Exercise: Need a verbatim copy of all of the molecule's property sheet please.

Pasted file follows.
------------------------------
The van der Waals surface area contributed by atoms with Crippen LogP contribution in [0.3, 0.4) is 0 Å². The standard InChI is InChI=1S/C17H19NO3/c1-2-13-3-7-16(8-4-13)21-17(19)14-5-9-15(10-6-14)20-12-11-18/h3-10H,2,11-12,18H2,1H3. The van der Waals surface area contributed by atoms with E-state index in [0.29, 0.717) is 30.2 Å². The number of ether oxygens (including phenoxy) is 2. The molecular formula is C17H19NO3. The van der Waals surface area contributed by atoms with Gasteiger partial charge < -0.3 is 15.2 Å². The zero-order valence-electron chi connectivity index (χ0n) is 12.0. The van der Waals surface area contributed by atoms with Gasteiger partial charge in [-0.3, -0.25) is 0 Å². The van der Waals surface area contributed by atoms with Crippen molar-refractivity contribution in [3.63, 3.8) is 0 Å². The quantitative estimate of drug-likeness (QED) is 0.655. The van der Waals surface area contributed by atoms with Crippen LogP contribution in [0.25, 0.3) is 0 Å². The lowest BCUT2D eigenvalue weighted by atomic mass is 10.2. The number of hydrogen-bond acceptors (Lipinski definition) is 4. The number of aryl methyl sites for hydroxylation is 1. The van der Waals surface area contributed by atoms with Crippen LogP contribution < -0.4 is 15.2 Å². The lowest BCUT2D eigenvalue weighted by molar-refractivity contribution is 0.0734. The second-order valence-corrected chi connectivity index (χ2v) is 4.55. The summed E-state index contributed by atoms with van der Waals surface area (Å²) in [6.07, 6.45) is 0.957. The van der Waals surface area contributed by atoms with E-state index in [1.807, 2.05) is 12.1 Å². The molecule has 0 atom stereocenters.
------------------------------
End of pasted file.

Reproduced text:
The van der Waals surface area contributed by atoms with Crippen LogP contribution in [0.3, 0.4) is 0 Å². The standard InChI is InChI=1S/C17H19NO3/c1-2-13-3-7-16(8-4-13)21-17(19)14-5-9-15(10-6-14)20-12-11-18/h3-10H,2,11-12,18H2,1H3. The van der Waals surface area contributed by atoms with E-state index in [0.29, 0.717) is 30.2 Å². The number of ether oxygens (including phenoxy) is 2. The molecular formula is C17H19NO3. The van der Waals surface area contributed by atoms with Gasteiger partial charge < -0.3 is 15.2 Å². The zero-order valence-electron chi connectivity index (χ0n) is 12.0. The van der Waals surface area contributed by atoms with Gasteiger partial charge in [-0.3, -0.25) is 0 Å². The van der Waals surface area contributed by atoms with Crippen molar-refractivity contribution in [3.63, 3.8) is 0 Å². The quantitative estimate of drug-likeness (QED) is 0.655. The van der Waals surface area contributed by atoms with Crippen LogP contribution in [0.25, 0.3) is 0 Å². The lowest BCUT2D eigenvalue weighted by atomic mass is 10.2. The number of hydrogen-bond acceptors (Lipinski definition) is 4. The number of aryl methyl sites for hydroxylation is 1. The van der Waals surface area contributed by atoms with Crippen LogP contribution < -0.4 is 15.2 Å². The lowest BCUT2D eigenvalue weighted by molar-refractivity contribution is 0.0734. The second-order valence-corrected chi connectivity index (χ2v) is 4.55. The summed E-state index contributed by atoms with van der Waals surface area (Å²) in [6.07, 6.45) is 0.957. The van der Waals surface area contributed by atoms with E-state index in [1.807, 2.05) is 12.1 Å². The molecule has 0 atom stereocenters.